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  • Mr
  • 11-23-17

What an Amazing Memoir

This book is a must listen. It had me captivated from start to finish and gave me a great insight into places we don't even think about.
How lucky are we to live in relative calm , where in other parts of the world they live a nightmare we simply cannot comprehend.

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  • Lauren
  • 11-19-17

First Class Performance

Gripping listen, brutally honest and incredible descriptions, would highly recommend to anyone political and journalist interests. Fantastic to hear what unfolded from another perspective, and really understand the dilemma journalists face whilst out on location.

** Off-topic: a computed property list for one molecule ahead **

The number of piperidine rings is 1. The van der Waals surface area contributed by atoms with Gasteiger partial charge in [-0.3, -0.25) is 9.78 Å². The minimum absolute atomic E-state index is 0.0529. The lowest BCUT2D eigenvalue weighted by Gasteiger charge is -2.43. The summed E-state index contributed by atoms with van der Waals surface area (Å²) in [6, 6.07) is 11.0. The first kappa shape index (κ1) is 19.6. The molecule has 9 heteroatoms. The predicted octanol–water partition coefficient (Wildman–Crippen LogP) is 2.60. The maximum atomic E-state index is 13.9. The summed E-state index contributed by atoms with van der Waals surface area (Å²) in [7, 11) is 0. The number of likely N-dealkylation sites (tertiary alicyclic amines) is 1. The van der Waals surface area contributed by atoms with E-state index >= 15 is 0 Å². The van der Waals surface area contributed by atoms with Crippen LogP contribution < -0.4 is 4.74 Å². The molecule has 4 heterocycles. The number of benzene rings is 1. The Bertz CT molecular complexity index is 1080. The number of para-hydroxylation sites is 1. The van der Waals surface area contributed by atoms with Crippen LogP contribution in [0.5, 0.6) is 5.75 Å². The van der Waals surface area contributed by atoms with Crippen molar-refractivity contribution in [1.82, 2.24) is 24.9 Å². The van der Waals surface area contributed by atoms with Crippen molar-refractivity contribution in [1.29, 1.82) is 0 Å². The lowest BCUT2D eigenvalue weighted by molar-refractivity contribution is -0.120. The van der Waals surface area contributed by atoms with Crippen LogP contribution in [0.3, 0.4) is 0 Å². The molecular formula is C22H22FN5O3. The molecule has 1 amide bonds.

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  • claudio
  • 09-01-17

Informative & gripping

James captures his thoughts and describes events in a clear and to the point manner. His morale character and strong friendship with Nick make it easy for the reader to empathise with James... Somewhat looking through the eyes of the writer! (without the billets flying!)
Regards
Claudio

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  • darren
  • 09-28-16

Gripping!

I've listened to this book several times and it still keeps me hooked.
Possibly the best book in my library.
Will no doubt listen to it again and again.
Would recommend this to any one.
So well written and such a fascinating story.

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  • Thomas
  • 09-14-16

A gripping, honest piece of excellent journalism.